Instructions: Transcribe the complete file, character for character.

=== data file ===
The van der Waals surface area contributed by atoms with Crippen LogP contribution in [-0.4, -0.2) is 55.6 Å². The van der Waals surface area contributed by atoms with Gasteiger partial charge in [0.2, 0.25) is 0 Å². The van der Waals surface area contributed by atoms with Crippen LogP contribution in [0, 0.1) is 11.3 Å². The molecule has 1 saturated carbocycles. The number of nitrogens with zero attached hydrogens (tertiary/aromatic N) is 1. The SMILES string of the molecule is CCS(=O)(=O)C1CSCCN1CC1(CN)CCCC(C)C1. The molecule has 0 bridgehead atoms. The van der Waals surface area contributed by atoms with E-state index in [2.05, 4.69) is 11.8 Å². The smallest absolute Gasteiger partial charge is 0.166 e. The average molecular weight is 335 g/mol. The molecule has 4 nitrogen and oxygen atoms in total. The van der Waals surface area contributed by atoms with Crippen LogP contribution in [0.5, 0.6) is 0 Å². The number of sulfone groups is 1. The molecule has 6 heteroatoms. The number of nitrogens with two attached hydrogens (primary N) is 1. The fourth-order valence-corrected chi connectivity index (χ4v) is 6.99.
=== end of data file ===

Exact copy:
The van der Waals surface area contributed by atoms with Crippen LogP contribution in [-0.4, -0.2) is 55.6 Å². The van der Waals surface area contributed by atoms with Gasteiger partial charge in [0.2, 0.25) is 0 Å². The van der Waals surface area contributed by atoms with Crippen LogP contribution in [0, 0.1) is 11.3 Å². The molecule has 1 saturated carbocycles. The number of nitrogens with zero attached hydrogens (tertiary/aromatic N) is 1. The SMILES string of the molecule is CCS(=O)(=O)C1CSCCN1CC1(CN)CCCC(C)C1. The molecule has 0 bridgehead atoms. The van der Waals surface area contributed by atoms with E-state index in [2.05, 4.69) is 11.8 Å². The smallest absolute Gasteiger partial charge is 0.166 e. The average molecular weight is 335 g/mol. The molecule has 4 nitrogen and oxygen atoms in total. The van der Waals surface area contributed by atoms with Crippen LogP contribution in [0.5, 0.6) is 0 Å². The number of sulfone groups is 1. The molecule has 6 heteroatoms. The number of nitrogens with two attached hydrogens (primary N) is 1. The fourth-order valence-corrected chi connectivity index (χ4v) is 6.99.